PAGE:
By K. Faegri and L. Van Der Pijl (Auth.)
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Additional info for Principles of Pollination Ecology
Take, for instance, the common situation in which poUen tubes from self-poUen grow slower than tubes from a compatible individual. If both poUen types are placed at the stigma at the same time, as they are in many aUogamous blossoms under natural conditions, the tubes from the other individual wül "outrun" the self-poUen tubes and provided there are enough of them their nuclei wiU carry out all fertUization before the others have arrived. Thus, a condition which would under artificial conditions be without much significance, may in nature be decisive.
We shall see later how similar reHcts are found also in autogamous flowers. Self-incompatibility is not invariably absolute; in fact it varies from 100 per cent to a very slight preference for foreign pollen. g. in Fumariaceae, or in many Papilionaceae. Both incompatibiUty and so-called pseudo-compatibility systems may be due to various factors. Topographically, incompatibility systems can affect the following functions: (1) pollen-stigma interaction, (2) growth of the pollen tube towards the ovule, and (3) the fusion of nuclei (cf.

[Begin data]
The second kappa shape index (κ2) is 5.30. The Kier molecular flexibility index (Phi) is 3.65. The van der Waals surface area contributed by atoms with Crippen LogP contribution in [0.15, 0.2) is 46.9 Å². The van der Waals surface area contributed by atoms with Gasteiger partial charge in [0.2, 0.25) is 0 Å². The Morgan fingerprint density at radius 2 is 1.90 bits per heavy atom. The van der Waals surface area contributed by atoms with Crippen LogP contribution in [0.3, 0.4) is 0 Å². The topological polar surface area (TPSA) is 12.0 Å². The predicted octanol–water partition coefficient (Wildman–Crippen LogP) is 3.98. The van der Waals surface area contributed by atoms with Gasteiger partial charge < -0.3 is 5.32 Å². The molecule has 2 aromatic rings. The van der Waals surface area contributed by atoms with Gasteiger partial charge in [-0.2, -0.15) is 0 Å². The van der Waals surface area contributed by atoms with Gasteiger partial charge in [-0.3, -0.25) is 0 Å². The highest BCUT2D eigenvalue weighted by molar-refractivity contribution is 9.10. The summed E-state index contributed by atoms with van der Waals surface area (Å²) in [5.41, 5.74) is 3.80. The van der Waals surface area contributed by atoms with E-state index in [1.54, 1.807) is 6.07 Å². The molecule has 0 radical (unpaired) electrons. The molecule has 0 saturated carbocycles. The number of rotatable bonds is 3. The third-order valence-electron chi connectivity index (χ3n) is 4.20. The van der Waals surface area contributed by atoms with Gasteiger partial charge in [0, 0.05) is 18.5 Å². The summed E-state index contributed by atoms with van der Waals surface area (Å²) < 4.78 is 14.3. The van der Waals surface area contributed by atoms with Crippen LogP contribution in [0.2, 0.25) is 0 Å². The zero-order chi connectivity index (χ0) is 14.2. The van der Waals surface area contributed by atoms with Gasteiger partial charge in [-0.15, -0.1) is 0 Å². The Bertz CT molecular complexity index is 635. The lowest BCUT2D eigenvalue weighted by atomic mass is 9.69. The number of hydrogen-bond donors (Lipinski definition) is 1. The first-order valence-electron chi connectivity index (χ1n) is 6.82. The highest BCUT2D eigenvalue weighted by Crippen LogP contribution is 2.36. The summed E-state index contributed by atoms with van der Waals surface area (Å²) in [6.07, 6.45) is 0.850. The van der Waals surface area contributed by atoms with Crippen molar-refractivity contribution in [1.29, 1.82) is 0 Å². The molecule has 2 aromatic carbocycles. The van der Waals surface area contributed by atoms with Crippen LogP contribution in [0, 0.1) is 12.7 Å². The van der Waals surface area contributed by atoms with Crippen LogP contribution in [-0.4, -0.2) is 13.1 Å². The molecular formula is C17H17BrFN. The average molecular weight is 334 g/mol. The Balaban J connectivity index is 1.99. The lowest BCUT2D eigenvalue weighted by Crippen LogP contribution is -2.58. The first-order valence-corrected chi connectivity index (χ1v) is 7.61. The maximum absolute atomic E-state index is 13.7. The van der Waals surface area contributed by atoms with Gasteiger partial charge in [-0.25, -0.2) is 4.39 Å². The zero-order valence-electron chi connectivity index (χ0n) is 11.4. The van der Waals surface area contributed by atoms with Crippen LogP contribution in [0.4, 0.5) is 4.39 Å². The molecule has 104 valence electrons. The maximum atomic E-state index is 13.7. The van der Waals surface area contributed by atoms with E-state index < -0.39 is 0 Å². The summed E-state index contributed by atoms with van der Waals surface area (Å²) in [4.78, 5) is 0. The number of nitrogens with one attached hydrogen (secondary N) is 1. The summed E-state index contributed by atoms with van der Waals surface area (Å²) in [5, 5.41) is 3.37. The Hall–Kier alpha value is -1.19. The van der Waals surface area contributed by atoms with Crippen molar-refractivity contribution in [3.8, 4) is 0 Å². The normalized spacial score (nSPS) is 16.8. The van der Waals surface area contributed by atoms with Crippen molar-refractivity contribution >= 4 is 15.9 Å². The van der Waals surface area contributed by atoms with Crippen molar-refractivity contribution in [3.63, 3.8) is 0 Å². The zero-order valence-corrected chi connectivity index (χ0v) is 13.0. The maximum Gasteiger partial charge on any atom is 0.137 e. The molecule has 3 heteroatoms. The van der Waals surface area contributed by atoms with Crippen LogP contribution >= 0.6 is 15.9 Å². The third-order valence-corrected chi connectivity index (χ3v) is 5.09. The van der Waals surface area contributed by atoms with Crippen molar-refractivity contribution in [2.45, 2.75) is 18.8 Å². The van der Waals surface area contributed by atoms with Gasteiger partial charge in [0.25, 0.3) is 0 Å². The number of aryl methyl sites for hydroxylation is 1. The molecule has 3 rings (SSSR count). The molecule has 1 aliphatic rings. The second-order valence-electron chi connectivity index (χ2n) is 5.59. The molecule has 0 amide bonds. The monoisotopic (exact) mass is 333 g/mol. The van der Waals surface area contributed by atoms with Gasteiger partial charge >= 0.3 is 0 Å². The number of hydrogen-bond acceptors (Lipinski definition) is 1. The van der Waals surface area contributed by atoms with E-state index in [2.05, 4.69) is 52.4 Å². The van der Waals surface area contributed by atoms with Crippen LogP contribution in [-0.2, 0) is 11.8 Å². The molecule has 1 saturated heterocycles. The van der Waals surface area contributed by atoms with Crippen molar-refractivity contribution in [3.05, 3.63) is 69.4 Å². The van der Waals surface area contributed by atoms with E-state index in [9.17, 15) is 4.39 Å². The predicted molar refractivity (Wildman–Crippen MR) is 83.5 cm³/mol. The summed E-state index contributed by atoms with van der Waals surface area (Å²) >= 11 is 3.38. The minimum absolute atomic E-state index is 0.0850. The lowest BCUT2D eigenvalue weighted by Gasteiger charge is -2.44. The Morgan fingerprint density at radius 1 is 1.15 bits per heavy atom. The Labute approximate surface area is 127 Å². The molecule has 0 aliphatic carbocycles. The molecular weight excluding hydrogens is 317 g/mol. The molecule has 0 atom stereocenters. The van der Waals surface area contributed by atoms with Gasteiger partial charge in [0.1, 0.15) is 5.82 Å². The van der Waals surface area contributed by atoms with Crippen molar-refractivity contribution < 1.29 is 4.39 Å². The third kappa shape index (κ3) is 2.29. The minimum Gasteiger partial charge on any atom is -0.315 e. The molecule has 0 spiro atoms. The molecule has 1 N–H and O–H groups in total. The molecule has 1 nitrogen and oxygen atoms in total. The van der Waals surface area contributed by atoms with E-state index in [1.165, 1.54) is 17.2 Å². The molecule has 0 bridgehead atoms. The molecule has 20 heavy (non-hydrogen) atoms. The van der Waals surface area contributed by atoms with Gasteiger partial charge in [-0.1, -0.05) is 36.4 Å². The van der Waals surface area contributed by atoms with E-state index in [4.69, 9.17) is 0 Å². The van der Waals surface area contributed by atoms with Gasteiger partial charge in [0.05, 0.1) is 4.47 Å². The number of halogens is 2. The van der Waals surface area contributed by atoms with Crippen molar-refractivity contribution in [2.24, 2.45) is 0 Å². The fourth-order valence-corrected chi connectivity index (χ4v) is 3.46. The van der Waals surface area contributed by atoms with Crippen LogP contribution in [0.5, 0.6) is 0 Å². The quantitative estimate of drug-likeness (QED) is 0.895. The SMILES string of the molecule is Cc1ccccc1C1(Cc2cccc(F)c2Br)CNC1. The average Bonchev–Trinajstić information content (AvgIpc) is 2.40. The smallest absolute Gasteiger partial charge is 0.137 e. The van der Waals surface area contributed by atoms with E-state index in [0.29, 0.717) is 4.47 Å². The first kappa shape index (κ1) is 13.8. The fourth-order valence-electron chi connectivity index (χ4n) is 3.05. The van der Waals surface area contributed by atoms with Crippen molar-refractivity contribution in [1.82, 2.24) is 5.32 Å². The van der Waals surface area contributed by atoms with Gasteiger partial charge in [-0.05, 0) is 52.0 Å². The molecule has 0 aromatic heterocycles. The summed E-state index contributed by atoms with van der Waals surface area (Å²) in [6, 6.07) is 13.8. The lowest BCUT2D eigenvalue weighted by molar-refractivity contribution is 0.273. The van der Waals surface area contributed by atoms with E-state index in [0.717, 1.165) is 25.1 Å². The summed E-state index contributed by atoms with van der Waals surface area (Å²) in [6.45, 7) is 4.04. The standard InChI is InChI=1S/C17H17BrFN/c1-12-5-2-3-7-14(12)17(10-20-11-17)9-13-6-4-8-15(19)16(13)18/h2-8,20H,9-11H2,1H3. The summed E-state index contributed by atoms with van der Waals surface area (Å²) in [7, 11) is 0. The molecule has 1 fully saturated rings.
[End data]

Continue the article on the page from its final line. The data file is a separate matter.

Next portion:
G. the effect of bud pollination (before the incompatibility system has built up; an example in de Lange et al. 1974), or the effect of late-anthesis pollination (after break-down of such substances, cf. Ascher and Peloquin 1966). Some unexplained effects of mass pollination by incompatible pollen may also be explained by chemical pollen - stigma interaction. It is more difficult to see if there can be any connection with the alleged difference between autogamy, geitonogamy on the same plant, and clonal geitonogamy.
Principles of Pollination Ecology by K. Faegri and L. Van Der Pijl (Auth.)